10. Urban area disadvantage and under-5 mortality in Nigeria: the effect of rapid urbanization.

    Science.gov (United States)

    Antai, Diddy; Moradi, Tahereh

    2010-06-01

    Living in socioeconomically disadvantaged areas is associated with increased -childhood mortality risks. As city living becomes the predominant social context in low- and middle-income countries, the resulting rapid urbanization together with the poor economic circumstances of these countries greatly increases the risks of mortality for children stress the need for further studies on community-level determinants of under-5 mortality in disadvantaged urban areas.

  11. measles immunisation growing peri-urban area of a mass a rapidly ...

    African Journals Online (AJOL)

    A mass measles immunisation campaign, with a target coverage rate of 85 - 90%, was launched in Khayelitsha, a rapidly growing urban township in the Cape Town area. Cross-sectional surveys of the measles immunisation status of resident 6 - 23-month-old infants were conducted immediately before, immediately after, ...

  12. Area law for fixed points of rapidly mixing dissipative quantum systems

    Energy Technology Data Exchange (ETDEWEB)

    Brandão, Fernando G. S. L. [Quantum Architectures and Computation Group, Microsoft Research, Redmond, Washington 98052 (United States); Department of Computer Science, University College London, Gower Street, London WC1E 6BT (United Kingdom); Cubitt, Toby S. [Department of Computer Science, University College London, Gower Street, London WC1E 6BT (United Kingdom); DAMTP, University of Cambridge, Cambridge (United Kingdom); Lucia, Angelo, E-mail: anlucia@ucm.es [Departamento de Análisis Matemático, Universidad Complutense de Madrid, Madrid (Spain); Michalakis, Spyridon [Institute for Quantum Information and Matter, Caltech, California 91125 (United States); Perez-Garcia, David [Departamento de Análisis Matemático, Universidad Complutense de Madrid, Madrid (Spain); IMI, Universidad Complutense de Madrid, Madrid (Spain); ICMAT, C/Nicolás Cabrera, Campus de Cantoblanco, 28049 Madrid (Spain)

    2015-10-15

    We prove an area law with a logarithmic correction for the mutual information for fixed points of local dissipative quantum system satisfying a rapid mixing condition, under either of the following assumptions: the fixed point is pure or the system is frustration free.

  13. [Large trade clusters as areas of intensified occurrences of states of rapid health worsening in Poland].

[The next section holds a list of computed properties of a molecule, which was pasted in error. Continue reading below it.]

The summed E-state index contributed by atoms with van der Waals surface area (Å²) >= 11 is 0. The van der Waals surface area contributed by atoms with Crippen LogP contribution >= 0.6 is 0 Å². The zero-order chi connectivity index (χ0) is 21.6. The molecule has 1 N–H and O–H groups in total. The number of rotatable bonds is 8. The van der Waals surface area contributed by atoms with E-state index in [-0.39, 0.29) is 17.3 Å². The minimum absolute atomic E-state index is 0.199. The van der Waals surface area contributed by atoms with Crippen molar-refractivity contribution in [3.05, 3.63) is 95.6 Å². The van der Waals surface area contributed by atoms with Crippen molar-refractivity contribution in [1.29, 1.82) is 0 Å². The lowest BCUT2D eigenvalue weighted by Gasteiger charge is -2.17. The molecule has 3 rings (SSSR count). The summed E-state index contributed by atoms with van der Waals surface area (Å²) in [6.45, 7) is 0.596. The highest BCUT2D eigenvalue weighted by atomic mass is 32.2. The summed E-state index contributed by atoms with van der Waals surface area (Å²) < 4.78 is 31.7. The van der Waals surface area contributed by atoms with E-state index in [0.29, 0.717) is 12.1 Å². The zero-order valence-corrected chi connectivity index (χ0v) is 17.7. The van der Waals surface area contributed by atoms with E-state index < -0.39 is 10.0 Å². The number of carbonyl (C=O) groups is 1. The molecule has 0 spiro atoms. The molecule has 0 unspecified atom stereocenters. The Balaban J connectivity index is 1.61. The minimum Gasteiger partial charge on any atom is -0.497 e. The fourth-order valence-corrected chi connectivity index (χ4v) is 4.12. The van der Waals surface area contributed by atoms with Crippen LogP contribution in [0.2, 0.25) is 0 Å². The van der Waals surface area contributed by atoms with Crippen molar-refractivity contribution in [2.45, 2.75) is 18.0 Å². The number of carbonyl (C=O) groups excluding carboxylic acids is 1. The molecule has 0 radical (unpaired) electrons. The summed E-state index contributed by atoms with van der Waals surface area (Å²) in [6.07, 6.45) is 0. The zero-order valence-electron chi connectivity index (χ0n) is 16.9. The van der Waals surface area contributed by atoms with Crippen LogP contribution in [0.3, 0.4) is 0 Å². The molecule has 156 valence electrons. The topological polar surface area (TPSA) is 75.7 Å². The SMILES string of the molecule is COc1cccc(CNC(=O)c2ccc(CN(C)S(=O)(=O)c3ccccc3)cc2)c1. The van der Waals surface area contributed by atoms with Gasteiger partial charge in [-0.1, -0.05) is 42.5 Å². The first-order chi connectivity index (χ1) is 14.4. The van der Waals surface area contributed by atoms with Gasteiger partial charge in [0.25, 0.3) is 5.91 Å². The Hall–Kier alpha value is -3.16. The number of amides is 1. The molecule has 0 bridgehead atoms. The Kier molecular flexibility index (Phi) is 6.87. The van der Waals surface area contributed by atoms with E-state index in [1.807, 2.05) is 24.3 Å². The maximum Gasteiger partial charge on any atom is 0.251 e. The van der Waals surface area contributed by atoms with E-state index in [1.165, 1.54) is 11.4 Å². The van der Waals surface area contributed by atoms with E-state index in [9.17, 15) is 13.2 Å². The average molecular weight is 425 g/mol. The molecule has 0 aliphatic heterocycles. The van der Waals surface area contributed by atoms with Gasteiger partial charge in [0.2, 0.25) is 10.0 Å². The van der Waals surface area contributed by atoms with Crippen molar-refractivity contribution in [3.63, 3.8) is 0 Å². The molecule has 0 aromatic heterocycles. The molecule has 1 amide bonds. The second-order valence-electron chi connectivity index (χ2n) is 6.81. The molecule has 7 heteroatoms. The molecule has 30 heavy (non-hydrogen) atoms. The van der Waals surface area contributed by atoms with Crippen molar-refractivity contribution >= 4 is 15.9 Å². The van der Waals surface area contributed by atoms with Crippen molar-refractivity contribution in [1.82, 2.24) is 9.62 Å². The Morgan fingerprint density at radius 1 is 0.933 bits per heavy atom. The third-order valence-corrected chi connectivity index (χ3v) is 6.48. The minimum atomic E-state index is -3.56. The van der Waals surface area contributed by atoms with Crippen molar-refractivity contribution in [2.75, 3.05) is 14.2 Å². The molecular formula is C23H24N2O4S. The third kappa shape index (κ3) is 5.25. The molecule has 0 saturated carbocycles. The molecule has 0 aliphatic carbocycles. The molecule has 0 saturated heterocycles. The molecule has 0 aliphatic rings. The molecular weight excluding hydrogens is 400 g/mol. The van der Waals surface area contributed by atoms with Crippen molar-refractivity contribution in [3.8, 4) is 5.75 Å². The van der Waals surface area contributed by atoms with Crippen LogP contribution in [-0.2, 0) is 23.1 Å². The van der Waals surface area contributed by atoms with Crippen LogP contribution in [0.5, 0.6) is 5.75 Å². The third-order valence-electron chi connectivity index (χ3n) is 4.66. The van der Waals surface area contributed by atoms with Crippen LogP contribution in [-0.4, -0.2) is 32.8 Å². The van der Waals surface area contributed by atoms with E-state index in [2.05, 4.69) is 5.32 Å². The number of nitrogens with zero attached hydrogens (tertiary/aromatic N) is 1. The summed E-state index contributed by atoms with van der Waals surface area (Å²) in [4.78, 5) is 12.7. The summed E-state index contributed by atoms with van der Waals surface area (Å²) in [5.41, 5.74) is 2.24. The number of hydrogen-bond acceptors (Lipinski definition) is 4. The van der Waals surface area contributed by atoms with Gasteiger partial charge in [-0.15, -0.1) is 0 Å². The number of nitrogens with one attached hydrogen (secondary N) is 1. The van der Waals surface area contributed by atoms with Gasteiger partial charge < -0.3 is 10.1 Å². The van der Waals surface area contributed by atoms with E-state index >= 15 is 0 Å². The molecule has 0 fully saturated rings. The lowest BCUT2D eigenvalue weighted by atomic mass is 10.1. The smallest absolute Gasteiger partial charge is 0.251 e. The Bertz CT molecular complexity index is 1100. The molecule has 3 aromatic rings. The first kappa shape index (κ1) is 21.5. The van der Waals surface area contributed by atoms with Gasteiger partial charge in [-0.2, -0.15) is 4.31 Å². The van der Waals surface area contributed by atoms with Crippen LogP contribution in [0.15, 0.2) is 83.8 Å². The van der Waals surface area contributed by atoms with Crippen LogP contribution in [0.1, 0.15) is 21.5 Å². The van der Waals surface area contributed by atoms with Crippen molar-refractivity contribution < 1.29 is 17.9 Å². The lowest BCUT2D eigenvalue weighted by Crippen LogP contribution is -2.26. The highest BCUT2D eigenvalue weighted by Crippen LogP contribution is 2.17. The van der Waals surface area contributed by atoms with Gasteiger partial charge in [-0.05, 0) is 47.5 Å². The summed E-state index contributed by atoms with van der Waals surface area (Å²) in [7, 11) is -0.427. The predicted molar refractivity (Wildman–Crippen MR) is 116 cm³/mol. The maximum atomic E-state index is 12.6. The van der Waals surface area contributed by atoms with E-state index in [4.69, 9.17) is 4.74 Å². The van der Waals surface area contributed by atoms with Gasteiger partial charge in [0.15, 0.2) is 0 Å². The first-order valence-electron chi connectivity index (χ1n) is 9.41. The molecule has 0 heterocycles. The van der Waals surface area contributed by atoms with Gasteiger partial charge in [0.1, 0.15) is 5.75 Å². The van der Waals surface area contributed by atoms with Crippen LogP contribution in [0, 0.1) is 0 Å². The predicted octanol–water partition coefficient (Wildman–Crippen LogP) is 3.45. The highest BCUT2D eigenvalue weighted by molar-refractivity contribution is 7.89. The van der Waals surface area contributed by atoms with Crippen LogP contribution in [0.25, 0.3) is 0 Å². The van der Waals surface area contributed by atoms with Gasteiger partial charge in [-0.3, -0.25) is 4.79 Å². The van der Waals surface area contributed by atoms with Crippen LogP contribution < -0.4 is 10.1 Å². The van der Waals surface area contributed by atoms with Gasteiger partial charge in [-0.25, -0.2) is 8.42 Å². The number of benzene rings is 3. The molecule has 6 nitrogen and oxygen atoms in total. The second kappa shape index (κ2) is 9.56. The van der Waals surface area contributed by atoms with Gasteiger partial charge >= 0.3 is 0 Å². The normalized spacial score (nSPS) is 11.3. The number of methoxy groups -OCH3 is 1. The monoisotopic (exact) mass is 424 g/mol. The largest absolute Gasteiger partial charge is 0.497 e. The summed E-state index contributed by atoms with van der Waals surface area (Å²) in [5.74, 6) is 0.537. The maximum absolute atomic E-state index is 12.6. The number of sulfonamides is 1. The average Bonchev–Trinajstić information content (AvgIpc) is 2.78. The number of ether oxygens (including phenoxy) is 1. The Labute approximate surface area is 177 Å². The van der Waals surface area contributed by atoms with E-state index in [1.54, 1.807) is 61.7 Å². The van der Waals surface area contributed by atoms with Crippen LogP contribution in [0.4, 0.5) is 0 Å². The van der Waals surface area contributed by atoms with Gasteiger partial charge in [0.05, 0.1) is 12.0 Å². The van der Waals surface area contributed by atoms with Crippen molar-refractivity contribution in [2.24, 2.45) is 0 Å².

Science.gov (United States)

    Stępień, Michał; Zuzańska-Żyśko, Elżbieta

    2017-01-01

    In the modern world, people gather more increasingly in large clusters such as shopping centres, markets, cinema centres, operas, ferries, liners, recreation areas and resorts. Such clusters predispose to intensified occurrences of states of rapid health worsening and health hazard. The main aim is to indicate that in trade space, especially in municipal markets, states of rapid health worsening and health hazard appear, as well as to characterize the individual incidents and types of medical interventions. The empirical material originates from the sheets of records of first-aid concerning life-saving actions, the nurse work register, as well as the security agency reports. Records of first-aid of events taking place during one selected weekend day, for 6 hours of highest population density, underwent a retrospective analysis. The analysis of the material was carried out in terms of reasons of interventions, in states of rapid health worsening and health hazard, as well as the frequency of calls of medical first-aid service. During 2011, there were approximately 100 such states in the municipal markets which underwent the study. In shopping centres there were 95% of such states. In each of the three analysed areas, the internal factors responsible for rapid health worsening constitute over 60%. Among interventions caused by a disease, states related to circulatory system and nervous system occurred most frequently. Big municipal market themselves are potential areas of an increased occurrence of states of rapid health worsening and health hazard. They can be compared to religious ceremonies described in the subject bibliography. Large trade spaces, especially municipal markets in city centres, generate a high risk of occurrences of states of rapid health worsening and health hazard, in comparison to shopping malls. The risk increases with the age of customers. The incidences related to sicknesses are the majority of interventions in trade areas.

  14. Phyllodes tumors with and without fibroadenoma-like areas display distinct genomic features and may evolve through distinct pathways.

    Science.gov (United States)

    Pareja, Fresia; Geyer, Felipe C; Kumar, Rahul; Selenica, Pier; Piscuoglio, Salvatore; Ng, Charlotte K Y; Burke, Kathleen A; Edelweiss, Marcia; Murray, Melissa P; Brogi, Edi; Weigelt, Britta; Reis-Filho, Jorge S

    2017-01-01